Gramm-Leach-Bliley Act compliance for auto dealers includes a focus on protecting the privacy of consumers.
Let’s face it: You may run one of the top automotive dealerships in your area, but if you aren’t prioritizing compliance and keeping up with industry regulations, you won’t be in business much longer.
One of the many standards you must meet and stay on top of includes complying with the Gramm-Leach-Bliley Act. The Gramm-Leach-Bliley Act, more formally known as the Financial Services Modernization Act of 1999, includes a Privacy of Consumer Financial Information Rule (Privacy Rule) that sets forth requirements for companies that offer consumers any kind of financial products or services.These businesses must explain their information-sharing practices and the steps they take to protect sensitive data to customers.
Any auto dealers that provide credit, give financial advice, or arrange financing or leasing must pay attention to Gramm-Leach-Bliley Act compliance. If this includes you, you need to tell your customers what information you are collecting, who you share it with, and how you protect it.
Following the Privacy Rule for Gramm-Leach-Bliley Act compliance
Every dealership is different, and requirements and exceptions may vary, but in general, here’s how the Privacy Rule applies in most situations.
First and foremost, you need a privacy notice. Your privacy notice must give customers a “clear and conspicuous” written notice that describes your dealership’s privacy policies and practices. The Federal Trade Commission (FTC) says that your notice must include (where it applies to you) the following information:
- Categories of information collected
- Categories of information disclosed
- Categories of affiliates and nonaffiliated third parties with whom you disclose the information
- Categories of information disclosed and to whom
- Any disclosures the Fair Credit Reporting Act requires
- Your dealership’s policies and practices with respect to protecting the confidentiality and security of nonpublic personal information.
If you’re disclosing nonpublic personal information to nonaffiliated third parties under certain exceptions of the Privacy Rule, you must write that the disclosures are made “as permitted by law.”
If you’re disclosing nonpublic personal information to nonaffiliated third parties and it doesn’t fall under any exceptions, you need to provide an explanation of consumers’ and customers’ rights to opt out of these disclosures.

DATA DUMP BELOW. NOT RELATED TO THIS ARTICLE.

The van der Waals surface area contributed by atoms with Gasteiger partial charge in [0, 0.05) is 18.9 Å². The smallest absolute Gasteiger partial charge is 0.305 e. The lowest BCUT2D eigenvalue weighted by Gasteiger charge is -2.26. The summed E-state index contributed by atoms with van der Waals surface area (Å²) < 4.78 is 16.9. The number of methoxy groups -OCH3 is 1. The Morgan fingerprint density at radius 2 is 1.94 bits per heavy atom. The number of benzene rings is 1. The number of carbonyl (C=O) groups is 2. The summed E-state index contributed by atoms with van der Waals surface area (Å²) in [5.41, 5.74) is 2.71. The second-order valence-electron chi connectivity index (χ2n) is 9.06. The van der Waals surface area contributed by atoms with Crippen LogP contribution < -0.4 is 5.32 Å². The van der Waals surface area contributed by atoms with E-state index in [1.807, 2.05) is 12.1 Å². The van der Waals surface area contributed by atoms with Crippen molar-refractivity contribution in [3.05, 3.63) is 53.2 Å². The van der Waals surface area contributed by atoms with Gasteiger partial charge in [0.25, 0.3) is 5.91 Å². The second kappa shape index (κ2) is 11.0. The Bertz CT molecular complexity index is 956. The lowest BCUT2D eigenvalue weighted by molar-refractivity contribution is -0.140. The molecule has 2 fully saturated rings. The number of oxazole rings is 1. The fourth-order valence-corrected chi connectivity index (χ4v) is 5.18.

Who to share the privacy notices with
You don’t have to hand your privacy notice out like a free gift to everyone who walks onto your lot. In order to stay on the up-and-up with Gramm-Leach-Bliley Act compliance, the privacy notice should be given to anyone who gives you personal information in connection with a potential transaction and you plan on sharing that information with a nonaffiliated third party.
If you end up arranging credit or leasing for a customer, you must give them your privacy notice no later than at the time of signing any binding contracts or agreements. There are several exceptions to this, though, so you are encouraged to do further research to see how this may apply to your dealership.
If you assign the retail installment contract to a third party lender, your obligation to provide future privacy notices passes on to the lender (you still have to give them that initial privacy notice, however.) If you extend credit to buyers, keep the contracts, and do not assign them to other lenders, the person is still considered to be your customer. In this case, your obligation is to give them an initial privacy notice, an opt-out notice (if applicable), and an annual notice for as long as they are your customer.
Stay on top of Gramm-Leach-Bliley Act compliance
It may seem like another thing on your “to do” list, but Gramm-Leach-Bliley Act compliance doesn’t just protect you — it protects your customers as well. With so many data breaches and incidents of identity theft occurring all the time, you owe it to your customers to show them that you don’t only value their business, but you respect their privacy and work hard to keep their personal information protected.
If you would like to learn more about Gramm-Leach-Bliley Act compliance and what your dealership needs to do, the FTC has created a helpful list of FAQs specifically for auto dealers: FTC’s Privacy Rule and Auto Dealers.